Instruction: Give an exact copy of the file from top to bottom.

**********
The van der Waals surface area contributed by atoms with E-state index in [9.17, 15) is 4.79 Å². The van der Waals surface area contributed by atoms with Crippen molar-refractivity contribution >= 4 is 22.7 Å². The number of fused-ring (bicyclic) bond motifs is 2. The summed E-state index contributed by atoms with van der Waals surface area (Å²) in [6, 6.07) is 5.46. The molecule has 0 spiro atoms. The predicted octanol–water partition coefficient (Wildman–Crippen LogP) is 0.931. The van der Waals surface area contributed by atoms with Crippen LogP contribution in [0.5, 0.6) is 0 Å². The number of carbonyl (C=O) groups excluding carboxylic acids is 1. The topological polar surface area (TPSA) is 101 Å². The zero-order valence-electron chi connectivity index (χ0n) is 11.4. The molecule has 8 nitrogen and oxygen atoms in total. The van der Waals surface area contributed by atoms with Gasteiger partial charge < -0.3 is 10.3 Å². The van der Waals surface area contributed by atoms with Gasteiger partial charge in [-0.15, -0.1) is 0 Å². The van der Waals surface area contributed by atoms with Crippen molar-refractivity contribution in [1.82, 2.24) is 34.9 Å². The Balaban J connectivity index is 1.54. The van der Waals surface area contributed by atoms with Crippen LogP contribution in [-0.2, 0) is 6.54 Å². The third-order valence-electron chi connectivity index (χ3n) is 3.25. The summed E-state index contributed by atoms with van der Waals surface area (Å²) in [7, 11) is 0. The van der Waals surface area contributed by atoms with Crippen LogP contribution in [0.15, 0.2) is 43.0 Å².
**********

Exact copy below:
The van der Waals surface area contributed by atoms with E-state index in [9.17, 15) is 4.79 Å². The van der Waals surface area contributed by atoms with Crippen molar-refractivity contribution >= 4 is 22.7 Å². The number of fused-ring (bicyclic) bond motifs is 2. The summed E-state index contributed by atoms with van der Waals surface area (Å²) in [6, 6.07) is 5.46. The molecule has 0 spiro atoms. The predicted octanol–water partition coefficient (Wildman–Crippen LogP) is 0.931. The van der Waals surface area contributed by atoms with Crippen LogP contribution in [0.5, 0.6) is 0 Å². The number of carbonyl (C=O) groups excluding carboxylic acids is 1. The topological polar surface area (TPSA) is 101 Å². The zero-order valence-electron chi connectivity index (χ0n) is 11.4. The molecule has 8 nitrogen and oxygen atoms in total. The van der Waals surface area contributed by atoms with Gasteiger partial charge < -0.3 is 10.3 Å². The van der Waals surface area contributed by atoms with Gasteiger partial charge in [-0.15, -0.1) is 0 Å². The van der Waals surface area contributed by atoms with Crippen molar-refractivity contribution in [1.82, 2.24) is 34.9 Å². The Balaban J connectivity index is 1.54. The van der Waals surface area contributed by atoms with Crippen LogP contribution in [-0.2, 0) is 6.54 Å². The third-order valence-electron chi connectivity index (χ3n) is 3.25. The summed E-state index contributed by atoms with van der Waals surface area (Å²) in [7, 11) is 0. The van der Waals surface area contributed by atoms with Crippen LogP contribution in [0.15, 0.2) is 43.0 Å².